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The First "Forum for the Future" Will be Held in Morocco

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Location: Washington, DC


THE FIRST "FORUM FOR THE FUTURE" WILL BE HELD IN MOROCCO -- (Extensions of Remarks - November 20, 2004)

SPEECH OF
HON. JOHN S. TANNER
OF TENNESSEE
IN THE HOUSE OF REPRESENTATIVES

SATURDAY, NOVEMBER 20, 2004

Mr. TANNER. Mr. Speaker, ministerial-level representatives from at least 30 countries, including the United States, will gather three weeks from now in Rabat, Morocco for the first-ever "Forum for the Future" international conference on reform and development in the Middle East and North Africa. Parallel discussions will also be held between representatives of civil society and the business sectors from within these countries.

The "Forum for the Future" was established by the G-8 summit meeting in Sea Island, Georgia this past June as a permanent mechanism whereby the G-8 countries will engage in dialogue on political, economic, and social reform with the countries of North Africa and the broader Middle East.

In the words of the communiqúe issued by the G-8 leaders on June 9, 2004, the "Forum for the Future ..... will root our efforts in an open and enduring dialogue ..... the Forum will serve as a vehicle for listening to the needs of the region, and ensuring that the efforts we make collectively respond to those concerns."

Indeed, Mr. Speaker, those "concerns" form an enormous agenda for this initial meeting in Morocco, as well as for all subsequent sessions.

In the political sphere, the Forum aims to promote progress in the Middle East and North Africa toward the establishment of democracy and the rule of law, the protection of human rights and basic personal liberties, respect for pluralism and diversity, and the free exchange of ideas.

On the economic front, the Forum seeks to address the desperate problem of unemployment, as well as to expand the private sector within the Middle East and North Africa by means of encouraging entrepreneurship, expanded trade and investment, protection of property rights, and the combating of corruption.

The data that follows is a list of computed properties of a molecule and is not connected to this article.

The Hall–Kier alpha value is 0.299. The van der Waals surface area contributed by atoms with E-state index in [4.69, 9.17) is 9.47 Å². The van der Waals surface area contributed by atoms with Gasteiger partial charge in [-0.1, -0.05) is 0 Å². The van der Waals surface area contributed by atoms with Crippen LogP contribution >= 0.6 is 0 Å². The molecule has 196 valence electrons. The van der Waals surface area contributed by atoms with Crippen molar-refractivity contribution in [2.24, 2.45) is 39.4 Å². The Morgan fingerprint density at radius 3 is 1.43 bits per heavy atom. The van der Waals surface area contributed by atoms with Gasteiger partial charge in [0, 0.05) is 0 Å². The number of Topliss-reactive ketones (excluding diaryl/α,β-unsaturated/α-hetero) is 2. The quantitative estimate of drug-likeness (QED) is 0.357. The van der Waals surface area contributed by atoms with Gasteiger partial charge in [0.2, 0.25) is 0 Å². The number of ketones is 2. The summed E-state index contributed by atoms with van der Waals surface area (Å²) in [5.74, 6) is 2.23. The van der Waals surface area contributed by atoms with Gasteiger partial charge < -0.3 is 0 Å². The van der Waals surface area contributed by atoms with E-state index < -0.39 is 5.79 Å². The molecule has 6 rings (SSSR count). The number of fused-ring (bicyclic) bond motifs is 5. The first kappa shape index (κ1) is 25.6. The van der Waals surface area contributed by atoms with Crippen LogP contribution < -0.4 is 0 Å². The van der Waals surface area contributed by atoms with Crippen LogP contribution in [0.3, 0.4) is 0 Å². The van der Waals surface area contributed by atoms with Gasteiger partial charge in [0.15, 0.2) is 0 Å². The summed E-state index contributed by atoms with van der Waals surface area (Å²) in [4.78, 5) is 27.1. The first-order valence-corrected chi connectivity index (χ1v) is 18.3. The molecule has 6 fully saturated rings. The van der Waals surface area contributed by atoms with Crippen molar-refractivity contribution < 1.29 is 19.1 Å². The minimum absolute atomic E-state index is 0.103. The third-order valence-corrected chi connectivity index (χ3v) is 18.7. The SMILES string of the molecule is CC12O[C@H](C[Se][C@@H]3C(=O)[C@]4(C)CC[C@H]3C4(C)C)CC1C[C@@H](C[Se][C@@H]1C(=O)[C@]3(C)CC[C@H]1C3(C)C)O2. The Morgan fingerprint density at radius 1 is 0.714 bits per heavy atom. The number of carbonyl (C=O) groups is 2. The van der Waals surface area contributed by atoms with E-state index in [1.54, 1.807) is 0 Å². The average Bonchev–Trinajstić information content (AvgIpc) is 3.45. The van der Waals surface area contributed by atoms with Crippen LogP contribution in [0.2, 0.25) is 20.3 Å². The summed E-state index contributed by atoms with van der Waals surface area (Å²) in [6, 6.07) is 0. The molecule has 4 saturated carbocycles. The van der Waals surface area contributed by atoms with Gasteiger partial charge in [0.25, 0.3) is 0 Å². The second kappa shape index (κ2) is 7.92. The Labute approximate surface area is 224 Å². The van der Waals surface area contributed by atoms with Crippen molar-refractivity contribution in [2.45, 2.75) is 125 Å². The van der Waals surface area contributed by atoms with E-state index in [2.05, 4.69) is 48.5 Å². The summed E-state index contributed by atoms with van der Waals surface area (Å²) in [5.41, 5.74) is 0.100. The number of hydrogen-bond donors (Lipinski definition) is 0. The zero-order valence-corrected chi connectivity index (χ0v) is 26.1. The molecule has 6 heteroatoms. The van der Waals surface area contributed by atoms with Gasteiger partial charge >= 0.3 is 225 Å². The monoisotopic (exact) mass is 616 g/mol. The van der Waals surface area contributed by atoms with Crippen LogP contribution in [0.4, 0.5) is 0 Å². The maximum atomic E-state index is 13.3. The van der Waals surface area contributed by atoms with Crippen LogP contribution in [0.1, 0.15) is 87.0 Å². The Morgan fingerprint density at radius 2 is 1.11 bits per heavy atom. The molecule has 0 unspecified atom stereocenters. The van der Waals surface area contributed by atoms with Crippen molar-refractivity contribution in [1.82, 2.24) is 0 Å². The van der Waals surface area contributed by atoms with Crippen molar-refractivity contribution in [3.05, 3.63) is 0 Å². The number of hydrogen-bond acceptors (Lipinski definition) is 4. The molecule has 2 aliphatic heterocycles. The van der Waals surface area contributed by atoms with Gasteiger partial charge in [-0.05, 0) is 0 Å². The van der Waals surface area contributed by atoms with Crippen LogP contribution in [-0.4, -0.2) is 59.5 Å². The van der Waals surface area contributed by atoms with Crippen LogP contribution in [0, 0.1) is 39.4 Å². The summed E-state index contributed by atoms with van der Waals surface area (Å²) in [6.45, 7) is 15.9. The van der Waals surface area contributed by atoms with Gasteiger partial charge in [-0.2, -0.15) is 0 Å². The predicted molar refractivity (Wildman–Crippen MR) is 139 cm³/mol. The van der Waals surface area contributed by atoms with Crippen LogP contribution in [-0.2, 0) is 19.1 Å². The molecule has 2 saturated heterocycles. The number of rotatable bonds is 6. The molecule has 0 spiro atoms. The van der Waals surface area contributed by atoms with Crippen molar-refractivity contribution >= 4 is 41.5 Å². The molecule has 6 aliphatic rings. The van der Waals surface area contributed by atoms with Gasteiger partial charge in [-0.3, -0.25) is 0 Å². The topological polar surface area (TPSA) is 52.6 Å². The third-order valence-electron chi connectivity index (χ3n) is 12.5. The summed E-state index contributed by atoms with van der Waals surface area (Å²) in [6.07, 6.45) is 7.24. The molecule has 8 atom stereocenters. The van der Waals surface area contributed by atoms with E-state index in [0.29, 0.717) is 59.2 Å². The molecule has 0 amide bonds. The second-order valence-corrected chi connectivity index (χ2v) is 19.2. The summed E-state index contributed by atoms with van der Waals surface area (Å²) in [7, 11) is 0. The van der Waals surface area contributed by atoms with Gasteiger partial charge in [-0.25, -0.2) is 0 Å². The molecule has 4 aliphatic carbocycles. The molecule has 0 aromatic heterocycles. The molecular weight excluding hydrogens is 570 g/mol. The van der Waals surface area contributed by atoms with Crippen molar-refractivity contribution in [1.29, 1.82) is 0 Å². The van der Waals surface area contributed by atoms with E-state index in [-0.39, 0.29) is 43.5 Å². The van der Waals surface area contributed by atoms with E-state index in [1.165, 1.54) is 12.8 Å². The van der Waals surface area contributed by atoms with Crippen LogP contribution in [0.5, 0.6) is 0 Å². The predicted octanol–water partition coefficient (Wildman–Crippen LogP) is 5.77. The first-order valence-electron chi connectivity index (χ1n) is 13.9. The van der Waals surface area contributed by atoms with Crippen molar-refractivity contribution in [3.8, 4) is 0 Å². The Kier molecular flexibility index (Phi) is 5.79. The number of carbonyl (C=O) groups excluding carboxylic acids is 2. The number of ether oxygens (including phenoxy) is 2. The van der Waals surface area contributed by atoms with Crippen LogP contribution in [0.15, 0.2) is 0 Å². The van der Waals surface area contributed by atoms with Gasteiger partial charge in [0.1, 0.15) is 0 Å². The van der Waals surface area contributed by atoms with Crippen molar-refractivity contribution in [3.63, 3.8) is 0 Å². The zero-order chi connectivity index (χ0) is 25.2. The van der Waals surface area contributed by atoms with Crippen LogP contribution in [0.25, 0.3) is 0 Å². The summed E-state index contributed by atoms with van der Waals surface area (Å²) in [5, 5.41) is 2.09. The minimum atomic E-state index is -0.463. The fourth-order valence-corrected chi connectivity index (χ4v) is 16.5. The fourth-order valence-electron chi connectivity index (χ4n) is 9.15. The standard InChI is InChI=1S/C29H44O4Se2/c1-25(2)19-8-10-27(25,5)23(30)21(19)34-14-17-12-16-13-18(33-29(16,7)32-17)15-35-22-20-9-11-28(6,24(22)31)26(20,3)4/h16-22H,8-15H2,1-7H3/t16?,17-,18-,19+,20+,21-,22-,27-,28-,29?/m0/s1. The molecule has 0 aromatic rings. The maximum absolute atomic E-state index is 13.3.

Finally, on social policy, the Forum has targeted the problems of illiteracy and ignorance, by focusing on means by which educational standards can be raised and the accessibility to a good education can be broadened for men and women alike-that last point being especially crucial, as there are so many unresolved difficulties pertaining to the status of women which the Forum also wants to address.

Mr. Speaker, it is particularly appropriate that Morocco should host this inaugural meeting of the "Forum for the Future," because that country has been making great strides forward in all of these areas, and there is much that can be learned by studying the process of reform that is taking place there.

When the G-8 leaders launched the "Forum for the Future" last June, their communiqúe spoke of a "partnership for progress and a common future" with the countries and peoples of North Africa and the broader Middle East.

Every Member who shares that goal-who believes that our own future and security as a nation may ultimately be dependent on the achievement of freedom, stability, and prosperity in a very troubled region-will want to thank Morocco for hosting this important international event, the "Forum for the Future," on December 11, 2004. And we look forward to a successful first step in what the G-8 leaders themselves have described as "a long-term effort ..... a generational commitment."

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